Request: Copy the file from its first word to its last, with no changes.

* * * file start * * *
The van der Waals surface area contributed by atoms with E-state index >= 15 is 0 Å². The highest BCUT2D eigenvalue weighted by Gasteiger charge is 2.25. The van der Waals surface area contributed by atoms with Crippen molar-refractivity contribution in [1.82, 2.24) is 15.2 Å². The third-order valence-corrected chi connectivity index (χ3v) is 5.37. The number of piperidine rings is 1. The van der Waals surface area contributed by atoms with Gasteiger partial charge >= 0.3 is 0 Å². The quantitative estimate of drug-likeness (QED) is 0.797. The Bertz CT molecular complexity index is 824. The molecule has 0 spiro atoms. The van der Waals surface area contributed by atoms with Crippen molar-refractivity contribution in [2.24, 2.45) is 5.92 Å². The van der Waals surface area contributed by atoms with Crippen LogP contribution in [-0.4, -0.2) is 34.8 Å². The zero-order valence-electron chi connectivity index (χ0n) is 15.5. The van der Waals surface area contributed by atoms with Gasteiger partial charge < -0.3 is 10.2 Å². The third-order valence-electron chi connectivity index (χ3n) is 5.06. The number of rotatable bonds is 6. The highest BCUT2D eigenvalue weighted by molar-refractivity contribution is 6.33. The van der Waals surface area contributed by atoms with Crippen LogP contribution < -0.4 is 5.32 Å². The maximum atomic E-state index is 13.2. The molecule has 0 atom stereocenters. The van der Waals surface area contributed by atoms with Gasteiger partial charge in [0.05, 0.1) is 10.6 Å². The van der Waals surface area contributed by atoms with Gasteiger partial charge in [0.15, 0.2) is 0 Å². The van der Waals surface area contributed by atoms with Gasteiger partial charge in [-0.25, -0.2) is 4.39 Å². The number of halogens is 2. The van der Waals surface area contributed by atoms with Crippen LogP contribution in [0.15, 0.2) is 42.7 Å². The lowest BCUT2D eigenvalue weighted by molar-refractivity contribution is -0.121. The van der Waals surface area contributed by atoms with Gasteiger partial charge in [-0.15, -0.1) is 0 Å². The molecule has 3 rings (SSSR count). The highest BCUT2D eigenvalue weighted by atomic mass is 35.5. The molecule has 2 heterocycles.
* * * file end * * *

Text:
The van der Waals surface area contributed by atoms with E-state index >= 15 is 0 Å². The highest BCUT2D eigenvalue weighted by Gasteiger charge is 2.25. The van der Waals surface area contributed by atoms with Crippen molar-refractivity contribution in [1.82, 2.24) is 15.2 Å². The third-order valence-corrected chi connectivity index (χ3v) is 5.37. The number of piperidine rings is 1. The van der Waals surface area contributed by atoms with Gasteiger partial charge >= 0.3 is 0 Å². The quantitative estimate of drug-likeness (QED) is 0.797. The Bertz CT molecular complexity index is 824. The molecule has 0 spiro atoms. The van der Waals surface area contributed by atoms with Crippen molar-refractivity contribution in [2.24, 2.45) is 5.92 Å². The van der Waals surface area contributed by atoms with Crippen LogP contribution in [-0.4, -0.2) is 34.8 Å². The zero-order valence-electron chi connectivity index (χ0n) is 15.5. The van der Waals surface area contributed by atoms with Gasteiger partial charge < -0.3 is 10.2 Å². The third-order valence-electron chi connectivity index (χ3n) is 5.06. The number of rotatable bonds is 6. The highest BCUT2D eigenvalue weighted by molar-refractivity contribution is 6.33. The van der Waals surface area contributed by atoms with Crippen LogP contribution < -0.4 is 5.32 Å². The maximum atomic E-state index is 13.2. The molecule has 0 atom stereocenters. The van der Waals surface area contributed by atoms with Gasteiger partial charge in [0.05, 0.1) is 10.6 Å². The van der Waals surface area contributed by atoms with Gasteiger partial charge in [0.15, 0.2) is 0 Å². The van der Waals surface area contributed by atoms with Gasteiger partial charge in [-0.25, -0.2) is 4.39 Å². The number of halogens is 2. The van der Waals surface area contributed by atoms with Crippen LogP contribution in [0.15, 0.2) is 42.7 Å². The lowest BCUT2D eigenvalue weighted by molar-refractivity contribution is -0.121. The van der Waals surface area contributed by atoms with Gasteiger partial charge in [-0.15, -0.1) is 0 Å². The molecule has 3 rings (SSSR count). The highest BCUT2D eigenvalue weighted by atomic mass is 35.5. The molecule has 2 heterocycles.